The following is the official report of the visit by the then Master HRH Prince Philip The Duke of Edinburgh to the Trinity House Gravesend Pilot Station and the Trinity House Harwich Depot by Captain David T Smith, Elder Brother, which appeared in Flash magazine:

“H.M. The Queen, accompanied by H.R.H. The Prince Philip, Duke of Edinburgh, K.G., K.T., G.B.E., The Master of Trinity House, arrived at Tilbury during the early forenoon of 1st June, 1976, in the Royal Yacht Britannia following her state visit to Finland. Her Majesty had been escorted up River from the vicinity of the Sunk Light Vessel by the Elder Brethren embarked in Trinity House Vessel Patricia.

The Master disembarked from the Royal Yacht in Gravesend Reach at 6930; he was escorted to the Royal Terrace Pier by the Deputy Master, Captain M.B. Wingate, who had transferred from THV Patricia to the fast launch THPV St. Clement for the passage inshore.

After meeting civic dignitaries at the Pier, The Master proceeded to Alexandra House, the new combined Pilot Station and Tug Company Office building close to the root of the Royal Terrace Pier. A large number of Pilots and their families together with employees and their families from the Thames Navigation Service and the Alexandra Towing Company Ltd., were there to greet His Royal Highness.

The Master met senior officers of the Pilotage Service and a representative of the President GCBS outside the main entrance to the building before proceeding inside to the Main entrance of the Pilot Station, on the second floor, where he unveiled a plaque to signify the opening of the station; at this time the Master’s flag and Trinity House ensign were broken at the masthead and gaff respectively and the new Pilot Station was formally commissioned.

After a short tour to inspect the layout and facilities being provided for Pilots in the new building The Master joined a large representative body of Pilots drawn from the River Thames, Channel and Medway Districts in their lounge for informal discussions.

At 1030 The Master was received at the Tug Offices and later at the Thames Navigation Service following which he departed from the Royal Terrace Pier for Tilbury escorted by craft of the P.L.A., Kent and Essex Constabularies and the Trinity House.

After a tour of the Tilbury Container complex The Master entertained a representative party of guests to luncheon in the Royal Yacht.

After luncheon H.R.H. accompanied by the Deputy Master and other representatives departed in a helicopter of the Queen’s Flight for Harwich. The party landed at Harwich Green at 1440 his flag being broken at the Trinity House Depot. The Master was welcomed on the green by Civic dignitaries before leading his party on foot along the esplaoade to the Port Navigation Service Building, passing several hundred townsfolk, many of them children who had turned out to greet him on this enjoyable occasion.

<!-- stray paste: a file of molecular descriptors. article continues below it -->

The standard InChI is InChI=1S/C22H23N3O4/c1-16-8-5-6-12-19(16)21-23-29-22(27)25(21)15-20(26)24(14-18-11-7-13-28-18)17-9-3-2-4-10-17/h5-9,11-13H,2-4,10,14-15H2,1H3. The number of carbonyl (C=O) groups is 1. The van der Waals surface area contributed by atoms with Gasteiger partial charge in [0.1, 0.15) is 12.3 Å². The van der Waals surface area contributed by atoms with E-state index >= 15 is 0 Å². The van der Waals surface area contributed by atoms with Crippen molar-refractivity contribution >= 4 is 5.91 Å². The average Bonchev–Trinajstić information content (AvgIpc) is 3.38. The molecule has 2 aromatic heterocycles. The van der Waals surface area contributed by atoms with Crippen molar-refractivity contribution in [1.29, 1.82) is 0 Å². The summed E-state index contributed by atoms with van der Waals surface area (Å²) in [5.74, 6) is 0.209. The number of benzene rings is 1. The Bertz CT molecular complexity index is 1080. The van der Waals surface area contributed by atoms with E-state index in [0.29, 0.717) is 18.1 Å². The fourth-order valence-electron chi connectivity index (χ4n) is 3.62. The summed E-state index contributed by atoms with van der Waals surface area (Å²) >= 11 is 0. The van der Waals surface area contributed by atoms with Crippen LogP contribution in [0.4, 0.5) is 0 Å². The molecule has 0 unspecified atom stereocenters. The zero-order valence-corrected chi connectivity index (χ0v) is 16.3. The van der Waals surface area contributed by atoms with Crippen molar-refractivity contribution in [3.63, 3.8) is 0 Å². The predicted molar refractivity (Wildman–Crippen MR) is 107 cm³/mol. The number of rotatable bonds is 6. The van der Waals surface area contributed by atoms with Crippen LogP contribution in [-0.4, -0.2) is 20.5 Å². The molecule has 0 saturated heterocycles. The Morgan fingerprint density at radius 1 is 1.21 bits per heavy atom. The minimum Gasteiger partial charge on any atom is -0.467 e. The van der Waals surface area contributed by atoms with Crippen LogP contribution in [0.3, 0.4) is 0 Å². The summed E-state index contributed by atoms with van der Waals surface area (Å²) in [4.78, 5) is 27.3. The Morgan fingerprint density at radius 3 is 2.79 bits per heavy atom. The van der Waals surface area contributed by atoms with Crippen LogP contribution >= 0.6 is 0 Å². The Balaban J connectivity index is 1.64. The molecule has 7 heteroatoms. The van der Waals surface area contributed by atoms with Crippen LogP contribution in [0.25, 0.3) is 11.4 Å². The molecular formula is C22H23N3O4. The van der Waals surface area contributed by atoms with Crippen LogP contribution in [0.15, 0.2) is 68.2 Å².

He was received at the Port Navigation Service by the Vice Chairman of the Harwich Conservancy Board and, after meeting officers of the Board, he inspected the operations centre and was briefed on the arrangements exercised jointly by the Port Authority and Trinity House Pilotage Service for control of shipping using the port.

The Master and his party then proceeded by car to the newly completed Trinity House Pilot Station at Town Quay which had then been functioning for some 14 days. At 1523 he unveiled a commemorative plaque in the lobby and formally commissioned the Station. He then proceeded on a walk round inspection of the various facilities and to meet Pilotage Service Personnel in their duty locations. Following this he visited the Pilots’ lounge on the observation deck of the Station where a large body of Pilots representing the Inward (North Channel), Ipswich and Essex River Pilots were assembled to be presented to him. After a period of informal discussion The Master departed at 1635 and subsequently took off from Harwich Green, piloting the helicopter himself for the flight back to Buckingham Palace.

The 1st June 1976 was unique for the Pilotage Service since The Master had in the course of one day been able to observe the Pilot Cutter performing its role at the Sunk Station, the Trinity House Pilot in his operational environment on the bridge at sea, the new Gravesend Pilot Station nearing completion and the new Harwich Pilot Station recently operational. In addition he had the opportunity to meet and talk to about 70 personnel of the Trinity House Pilotage Service.”

.


1982

The current Patricia is named

In a ceremony attended by the Master HRH Prince Philip The Duke of Edinburgh and Deputy Master Captain Sir Miles Wingate, The Countess Mountbatten of Burma named the new flagship THV Patricia.

THV Patricia at Skokholm Lighthouse 2012 copyright Trinity House

THV Patricia at Skokholm Lighthouse 2012 copyright Trinity House